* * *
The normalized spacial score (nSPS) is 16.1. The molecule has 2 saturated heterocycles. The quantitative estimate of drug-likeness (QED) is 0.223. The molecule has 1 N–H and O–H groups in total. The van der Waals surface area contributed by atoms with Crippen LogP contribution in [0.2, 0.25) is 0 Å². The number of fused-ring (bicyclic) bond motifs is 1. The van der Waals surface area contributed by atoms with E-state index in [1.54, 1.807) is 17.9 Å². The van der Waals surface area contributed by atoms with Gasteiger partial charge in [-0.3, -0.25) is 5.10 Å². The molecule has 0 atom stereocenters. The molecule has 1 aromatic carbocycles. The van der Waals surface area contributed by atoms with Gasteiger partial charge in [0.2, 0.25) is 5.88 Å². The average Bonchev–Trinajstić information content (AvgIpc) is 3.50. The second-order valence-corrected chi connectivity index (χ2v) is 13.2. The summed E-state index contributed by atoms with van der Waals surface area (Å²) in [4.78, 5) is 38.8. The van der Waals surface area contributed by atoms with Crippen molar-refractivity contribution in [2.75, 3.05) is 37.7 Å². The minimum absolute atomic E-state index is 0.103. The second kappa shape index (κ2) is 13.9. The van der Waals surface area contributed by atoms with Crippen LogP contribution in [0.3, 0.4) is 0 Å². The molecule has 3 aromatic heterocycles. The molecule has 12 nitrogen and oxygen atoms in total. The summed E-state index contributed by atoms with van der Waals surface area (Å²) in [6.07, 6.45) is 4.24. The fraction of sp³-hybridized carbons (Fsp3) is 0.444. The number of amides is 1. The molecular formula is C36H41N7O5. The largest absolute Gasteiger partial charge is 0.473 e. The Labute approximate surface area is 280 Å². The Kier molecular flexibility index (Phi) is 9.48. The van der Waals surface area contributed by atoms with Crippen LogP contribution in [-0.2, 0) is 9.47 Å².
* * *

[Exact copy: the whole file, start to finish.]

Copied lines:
The normalized spacial score (nSPS) is 16.1. The molecule has 2 saturated heterocycles. The quantitative estimate of drug-likeness (QED) is 0.223. The molecule has 1 N–H and O–H groups in total. The van der Waals surface area contributed by atoms with Crippen LogP contribution in [0.2, 0.25) is 0 Å². The number of fused-ring (bicyclic) bond motifs is 1. The van der Waals surface area contributed by atoms with E-state index in [1.54, 1.807) is 17.9 Å². The van der Waals surface area contributed by atoms with Gasteiger partial charge in [-0.3, -0.25) is 5.10 Å². The molecule has 0 atom stereocenters. The molecule has 1 aromatic carbocycles. The van der Waals surface area contributed by atoms with Gasteiger partial charge in [0.2, 0.25) is 5.88 Å². The average Bonchev–Trinajstić information content (AvgIpc) is 3.50. The second-order valence-corrected chi connectivity index (χ2v) is 13.2. The summed E-state index contributed by atoms with van der Waals surface area (Å²) in [4.78, 5) is 38.8. The van der Waals surface area contributed by atoms with Crippen molar-refractivity contribution in [2.75, 3.05) is 37.7 Å². The minimum absolute atomic E-state index is 0.103. The second kappa shape index (κ2) is 13.9. The van der Waals surface area contributed by atoms with Crippen LogP contribution in [0.3, 0.4) is 0 Å². The molecule has 3 aromatic heterocycles. The molecule has 12 nitrogen and oxygen atoms in total. The summed E-state index contributed by atoms with van der Waals surface area (Å²) in [6.07, 6.45) is 4.24. The fraction of sp³-hybridized carbons (Fsp3) is 0.444. The number of amides is 1. The molecular formula is C36H41N7O5. The largest absolute Gasteiger partial charge is 0.473 e. The Labute approximate surface area is 280 Å². The Kier molecular flexibility index (Phi) is 9.48. The van der Waals surface area contributed by atoms with Crippen LogP contribution in [-0.2, 0) is 9.47 Å².